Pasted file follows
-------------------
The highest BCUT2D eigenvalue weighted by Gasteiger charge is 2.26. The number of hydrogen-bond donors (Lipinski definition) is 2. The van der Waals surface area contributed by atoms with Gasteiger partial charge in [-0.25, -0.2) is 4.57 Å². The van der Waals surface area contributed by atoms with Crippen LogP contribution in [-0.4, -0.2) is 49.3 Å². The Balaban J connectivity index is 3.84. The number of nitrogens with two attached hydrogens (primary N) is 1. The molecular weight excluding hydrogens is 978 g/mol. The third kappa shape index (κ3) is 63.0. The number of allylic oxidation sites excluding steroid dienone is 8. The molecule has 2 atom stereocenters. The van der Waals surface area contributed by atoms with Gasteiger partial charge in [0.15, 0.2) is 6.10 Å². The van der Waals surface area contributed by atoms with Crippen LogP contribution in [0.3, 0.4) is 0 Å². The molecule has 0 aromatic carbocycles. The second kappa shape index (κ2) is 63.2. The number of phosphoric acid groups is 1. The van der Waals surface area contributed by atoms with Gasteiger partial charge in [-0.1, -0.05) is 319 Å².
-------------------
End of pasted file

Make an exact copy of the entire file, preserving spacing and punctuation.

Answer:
The highest BCUT2D eigenvalue weighted by Gasteiger charge is 2.26. The number of hydrogen-bond donors (Lipinski definition) is 2. The van der Waals surface area contributed by atoms with Gasteiger partial charge in [-0.25, -0.2) is 4.57 Å². The van der Waals surface area contributed by atoms with Crippen LogP contribution in [-0.4, -0.2) is 49.3 Å². The Balaban J connectivity index is 3.84. The number of nitrogens with two attached hydrogens (primary N) is 1. The molecular weight excluding hydrogens is 978 g/mol. The third kappa shape index (κ3) is 63.0. The number of allylic oxidation sites excluding steroid dienone is 8. The molecule has 2 atom stereocenters. The van der Waals surface area contributed by atoms with Gasteiger partial charge in [0.15, 0.2) is 6.10 Å². The van der Waals surface area contributed by atoms with Crippen LogP contribution in [0.3, 0.4) is 0 Å². The molecule has 0 aromatic carbocycles. The second kappa shape index (κ2) is 63.2. The number of phosphoric acid groups is 1. The van der Waals surface area contributed by atoms with Gasteiger partial charge in [-0.1, -0.05) is 319 Å².